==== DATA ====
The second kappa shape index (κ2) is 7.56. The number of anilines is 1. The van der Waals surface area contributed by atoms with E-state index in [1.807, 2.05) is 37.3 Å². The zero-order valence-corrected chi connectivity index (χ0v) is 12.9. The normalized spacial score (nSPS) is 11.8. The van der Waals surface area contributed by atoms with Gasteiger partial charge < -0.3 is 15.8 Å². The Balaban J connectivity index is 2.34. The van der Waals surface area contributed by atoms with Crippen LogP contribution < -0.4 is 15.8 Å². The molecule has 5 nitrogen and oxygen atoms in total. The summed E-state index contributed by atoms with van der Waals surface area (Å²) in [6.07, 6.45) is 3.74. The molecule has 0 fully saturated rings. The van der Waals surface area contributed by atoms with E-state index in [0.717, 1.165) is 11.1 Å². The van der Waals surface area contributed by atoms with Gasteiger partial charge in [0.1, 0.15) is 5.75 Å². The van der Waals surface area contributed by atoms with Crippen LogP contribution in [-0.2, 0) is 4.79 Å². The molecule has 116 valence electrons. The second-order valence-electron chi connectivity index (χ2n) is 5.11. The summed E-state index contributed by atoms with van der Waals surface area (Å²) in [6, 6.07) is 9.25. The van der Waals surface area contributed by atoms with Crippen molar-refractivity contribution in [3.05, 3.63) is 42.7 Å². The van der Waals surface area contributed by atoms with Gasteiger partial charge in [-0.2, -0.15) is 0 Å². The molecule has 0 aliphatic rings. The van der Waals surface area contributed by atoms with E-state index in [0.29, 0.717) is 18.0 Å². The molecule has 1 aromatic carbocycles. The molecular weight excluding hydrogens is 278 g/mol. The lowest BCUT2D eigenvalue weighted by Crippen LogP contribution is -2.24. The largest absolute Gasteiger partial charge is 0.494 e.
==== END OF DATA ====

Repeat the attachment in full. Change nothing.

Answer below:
The second kappa shape index (κ2) is 7.56. The number of anilines is 1. The van der Waals surface area contributed by atoms with E-state index in [1.807, 2.05) is 37.3 Å². The zero-order valence-corrected chi connectivity index (χ0v) is 12.9. The normalized spacial score (nSPS) is 11.8. The van der Waals surface area contributed by atoms with Gasteiger partial charge < -0.3 is 15.8 Å². The Balaban J connectivity index is 2.34. The van der Waals surface area contributed by atoms with Crippen LogP contribution < -0.4 is 15.8 Å². The molecule has 5 nitrogen and oxygen atoms in total. The summed E-state index contributed by atoms with van der Waals surface area (Å²) in [6.07, 6.45) is 3.74. The molecule has 0 fully saturated rings. The van der Waals surface area contributed by atoms with E-state index in [0.717, 1.165) is 11.1 Å². The van der Waals surface area contributed by atoms with Gasteiger partial charge in [0.1, 0.15) is 5.75 Å². The van der Waals surface area contributed by atoms with Crippen LogP contribution in [-0.2, 0) is 4.79 Å². The molecule has 116 valence electrons. The second-order valence-electron chi connectivity index (χ2n) is 5.11. The summed E-state index contributed by atoms with van der Waals surface area (Å²) in [6, 6.07) is 9.25. The van der Waals surface area contributed by atoms with Crippen molar-refractivity contribution in [3.05, 3.63) is 42.7 Å². The van der Waals surface area contributed by atoms with Gasteiger partial charge in [-0.2, -0.15) is 0 Å². The molecule has 0 aliphatic rings. The van der Waals surface area contributed by atoms with E-state index in [0.29, 0.717) is 18.0 Å². The molecule has 1 aromatic carbocycles. The molecular weight excluding hydrogens is 278 g/mol. The lowest BCUT2D eigenvalue weighted by Crippen LogP contribution is -2.24. The largest absolute Gasteiger partial charge is 0.494 e.